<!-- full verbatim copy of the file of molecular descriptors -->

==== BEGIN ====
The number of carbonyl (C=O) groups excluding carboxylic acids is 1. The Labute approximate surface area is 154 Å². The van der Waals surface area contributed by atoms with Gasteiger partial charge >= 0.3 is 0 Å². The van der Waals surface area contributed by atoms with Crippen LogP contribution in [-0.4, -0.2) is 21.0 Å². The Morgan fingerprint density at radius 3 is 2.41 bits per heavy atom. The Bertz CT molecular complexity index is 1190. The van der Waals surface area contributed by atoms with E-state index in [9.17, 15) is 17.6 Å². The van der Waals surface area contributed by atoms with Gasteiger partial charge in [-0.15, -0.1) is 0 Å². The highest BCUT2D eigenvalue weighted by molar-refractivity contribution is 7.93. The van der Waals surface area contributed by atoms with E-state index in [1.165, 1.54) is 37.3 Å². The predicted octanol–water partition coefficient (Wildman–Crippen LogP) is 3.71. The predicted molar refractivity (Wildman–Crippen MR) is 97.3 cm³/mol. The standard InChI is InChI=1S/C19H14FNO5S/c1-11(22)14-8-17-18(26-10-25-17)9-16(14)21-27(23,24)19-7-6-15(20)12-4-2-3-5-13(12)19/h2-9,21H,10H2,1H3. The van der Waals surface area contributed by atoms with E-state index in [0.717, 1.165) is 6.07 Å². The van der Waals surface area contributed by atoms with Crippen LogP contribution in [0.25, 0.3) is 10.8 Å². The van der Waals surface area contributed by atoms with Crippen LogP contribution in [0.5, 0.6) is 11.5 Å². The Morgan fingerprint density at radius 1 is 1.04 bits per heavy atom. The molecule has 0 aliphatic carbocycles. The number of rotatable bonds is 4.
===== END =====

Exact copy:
The number of carbonyl (C=O) groups excluding carboxylic acids is 1. The Labute approximate surface area is 154 Å². The van der Waals surface area contributed by atoms with Gasteiger partial charge >= 0.3 is 0 Å². The van der Waals surface area contributed by atoms with Crippen LogP contribution in [-0.4, -0.2) is 21.0 Å². The Morgan fingerprint density at radius 3 is 2.41 bits per heavy atom. The Bertz CT molecular complexity index is 1190. The van der Waals surface area contributed by atoms with E-state index in [9.17, 15) is 17.6 Å². The van der Waals surface area contributed by atoms with Gasteiger partial charge in [-0.15, -0.1) is 0 Å². The highest BCUT2D eigenvalue weighted by molar-refractivity contribution is 7.93. The van der Waals surface area contributed by atoms with E-state index in [1.165, 1.54) is 37.3 Å². The predicted octanol–water partition coefficient (Wildman–Crippen LogP) is 3.71. The predicted molar refractivity (Wildman–Crippen MR) is 97.3 cm³/mol. The standard InChI is InChI=1S/C19H14FNO5S/c1-11(22)14-8-17-18(26-10-25-17)9-16(14)21-27(23,24)19-7-6-15(20)12-4-2-3-5-13(12)19/h2-9,21H,10H2,1H3. The van der Waals surface area contributed by atoms with E-state index in [0.717, 1.165) is 6.07 Å². The van der Waals surface area contributed by atoms with Crippen LogP contribution in [0.25, 0.3) is 10.8 Å². The van der Waals surface area contributed by atoms with Crippen LogP contribution in [0.5, 0.6) is 11.5 Å². The Morgan fingerprint density at radius 1 is 1.04 bits per heavy atom. The molecule has 0 aliphatic carbocycles. The number of rotatable bonds is 4.